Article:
For several of these entities — the most outspoken of which has been New York City — the desire is to forego spending hundreds of millions of dollars on narrowbanding and put those financial resources into the deployment of an LTE system that eventually would support mission-critical data and voice services. Most industry sources expect such entities to file narrowbanding waiver requests with the FCC, which potentially could create an uproar in the sector from cash-strapped public-safety agencies that lack the money to meet the 2013 narrowbanding mandate easily.
From an industry standpoint, the transformation to public-safety broadband platforms recently has resulted in numerous partnerships between LMR vendors — most of which have relationships with public-safety entities and understand their needs — and commercial wireless vendors that have the greatest knowledge base surrounding LTE.
While there has been some speculation that some of these arrangements could evolve into outright mergers, other industry sources believe some of these partnerships could be dissolved entirely this year, because the partners have diametrically opposing goals: Many LTE vendors want mission-critical voice over broadband to become a reality as soon as possible, while the LMR vendors want to ensure that LMR remains relevant for at least another generation to ensure that their companies remain relevant in the marketplace.
A potentially problematic development that has arisen during the past several months is a change in the FM Approvals standard for intrinsically safe devices that is scheduled to become effective on Jan. 1, 2012. Although the new standard does not reference output power directly, industry sources have indicated that footnote references in the new standard effectively would require manufacturers to limit handsets to less than 1 watt of output power, which would significantly reduce coverage footprints in LMR networks.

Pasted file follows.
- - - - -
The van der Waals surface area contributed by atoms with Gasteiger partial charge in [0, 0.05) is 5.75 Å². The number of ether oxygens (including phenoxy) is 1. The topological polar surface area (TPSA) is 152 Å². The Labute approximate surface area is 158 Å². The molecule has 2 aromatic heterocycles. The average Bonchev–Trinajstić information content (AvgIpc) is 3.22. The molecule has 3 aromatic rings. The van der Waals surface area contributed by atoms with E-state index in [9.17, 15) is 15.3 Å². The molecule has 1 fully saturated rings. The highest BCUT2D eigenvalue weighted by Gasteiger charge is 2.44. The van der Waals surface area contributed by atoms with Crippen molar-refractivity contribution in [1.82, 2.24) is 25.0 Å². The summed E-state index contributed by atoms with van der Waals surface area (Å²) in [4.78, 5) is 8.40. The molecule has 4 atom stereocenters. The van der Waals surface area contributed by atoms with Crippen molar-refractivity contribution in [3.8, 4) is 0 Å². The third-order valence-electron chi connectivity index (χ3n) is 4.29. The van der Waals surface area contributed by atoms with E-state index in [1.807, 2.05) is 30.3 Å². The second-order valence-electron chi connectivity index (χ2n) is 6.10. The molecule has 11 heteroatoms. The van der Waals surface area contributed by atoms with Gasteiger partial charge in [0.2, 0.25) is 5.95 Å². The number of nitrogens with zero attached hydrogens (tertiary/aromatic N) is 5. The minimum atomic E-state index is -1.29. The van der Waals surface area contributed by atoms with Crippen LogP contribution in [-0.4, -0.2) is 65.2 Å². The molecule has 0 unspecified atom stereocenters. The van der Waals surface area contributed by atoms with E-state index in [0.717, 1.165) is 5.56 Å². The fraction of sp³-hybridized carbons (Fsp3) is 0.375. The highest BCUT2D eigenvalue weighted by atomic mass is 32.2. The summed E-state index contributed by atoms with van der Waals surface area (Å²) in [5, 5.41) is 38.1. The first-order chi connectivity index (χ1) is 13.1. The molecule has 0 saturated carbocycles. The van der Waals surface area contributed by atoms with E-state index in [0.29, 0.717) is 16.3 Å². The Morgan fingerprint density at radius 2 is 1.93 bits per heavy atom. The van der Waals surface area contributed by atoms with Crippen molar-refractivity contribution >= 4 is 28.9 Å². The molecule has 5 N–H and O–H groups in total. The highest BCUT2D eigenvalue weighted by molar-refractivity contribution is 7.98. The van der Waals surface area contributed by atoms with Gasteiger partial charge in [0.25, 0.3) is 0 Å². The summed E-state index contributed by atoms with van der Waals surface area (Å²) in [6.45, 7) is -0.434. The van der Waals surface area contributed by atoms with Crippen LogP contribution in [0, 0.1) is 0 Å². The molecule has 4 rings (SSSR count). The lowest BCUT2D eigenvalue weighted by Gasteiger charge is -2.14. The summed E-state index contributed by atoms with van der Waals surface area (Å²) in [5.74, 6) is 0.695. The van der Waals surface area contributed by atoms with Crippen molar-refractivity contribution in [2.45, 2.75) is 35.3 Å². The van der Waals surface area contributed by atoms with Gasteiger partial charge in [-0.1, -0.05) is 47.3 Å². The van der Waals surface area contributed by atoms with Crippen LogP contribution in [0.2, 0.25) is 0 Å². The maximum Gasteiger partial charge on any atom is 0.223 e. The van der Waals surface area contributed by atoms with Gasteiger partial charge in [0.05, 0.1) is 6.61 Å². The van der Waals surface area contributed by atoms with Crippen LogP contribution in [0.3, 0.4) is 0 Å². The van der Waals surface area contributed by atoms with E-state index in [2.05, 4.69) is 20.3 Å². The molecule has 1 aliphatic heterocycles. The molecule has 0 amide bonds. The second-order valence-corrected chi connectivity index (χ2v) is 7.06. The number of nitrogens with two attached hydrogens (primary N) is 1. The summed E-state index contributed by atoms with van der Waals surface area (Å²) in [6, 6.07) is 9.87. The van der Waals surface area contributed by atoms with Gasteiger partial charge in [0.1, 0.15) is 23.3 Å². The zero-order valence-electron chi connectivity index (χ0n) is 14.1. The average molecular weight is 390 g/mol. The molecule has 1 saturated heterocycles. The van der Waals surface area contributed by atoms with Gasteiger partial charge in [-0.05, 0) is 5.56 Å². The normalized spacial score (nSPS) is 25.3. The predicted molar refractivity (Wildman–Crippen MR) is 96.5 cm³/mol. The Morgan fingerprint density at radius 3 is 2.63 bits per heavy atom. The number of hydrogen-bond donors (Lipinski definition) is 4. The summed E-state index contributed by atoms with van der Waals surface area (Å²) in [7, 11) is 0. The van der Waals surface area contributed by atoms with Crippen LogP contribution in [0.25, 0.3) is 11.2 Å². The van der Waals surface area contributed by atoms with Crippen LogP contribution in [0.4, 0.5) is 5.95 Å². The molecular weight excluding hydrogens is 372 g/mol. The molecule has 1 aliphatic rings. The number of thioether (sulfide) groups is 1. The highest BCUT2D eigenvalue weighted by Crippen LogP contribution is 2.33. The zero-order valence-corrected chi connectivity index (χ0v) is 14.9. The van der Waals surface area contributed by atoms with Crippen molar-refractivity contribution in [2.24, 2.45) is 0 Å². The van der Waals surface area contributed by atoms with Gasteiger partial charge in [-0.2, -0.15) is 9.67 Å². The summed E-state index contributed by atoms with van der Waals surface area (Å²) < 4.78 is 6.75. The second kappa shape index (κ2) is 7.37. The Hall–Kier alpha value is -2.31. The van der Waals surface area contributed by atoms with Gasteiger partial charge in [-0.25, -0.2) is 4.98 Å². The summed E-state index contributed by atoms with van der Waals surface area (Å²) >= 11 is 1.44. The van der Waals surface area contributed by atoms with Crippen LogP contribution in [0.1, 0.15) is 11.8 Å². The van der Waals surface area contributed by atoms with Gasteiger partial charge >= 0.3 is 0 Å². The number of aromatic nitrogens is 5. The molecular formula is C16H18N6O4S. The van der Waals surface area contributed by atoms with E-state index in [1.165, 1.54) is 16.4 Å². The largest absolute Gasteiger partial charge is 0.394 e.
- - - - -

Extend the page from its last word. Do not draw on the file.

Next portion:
If the FM Approvals standard is not changed, manufacturers would have to revamp their LMR radio designs in rapid fashion to give customers intrinsically safe radios to buy when the new standard becomes effective. This development work likely would mean that these handsets would cost more than current versions of portable LMR devices.
Perhaps more important, entities wanting to comply with the latest intrinsically safe requirements likely would have to redesign their networks to maintain their current coverage footprints — work that likely would require more tower sites, which would represent an unexpected capital cost at a time when most entities are facing operational budget cuts.
With so many factors in play — yes, 800 MHz rebanding still is not done, and no tangible evidence of an agreement with Mexico has surfaced to allow reconfiguration even to begin in the areas along the U.S.-Mexico border — 2011 promises to be a year when many of the most telling decisions regarding the future of public-safety communications will be made.
— Donny Jackson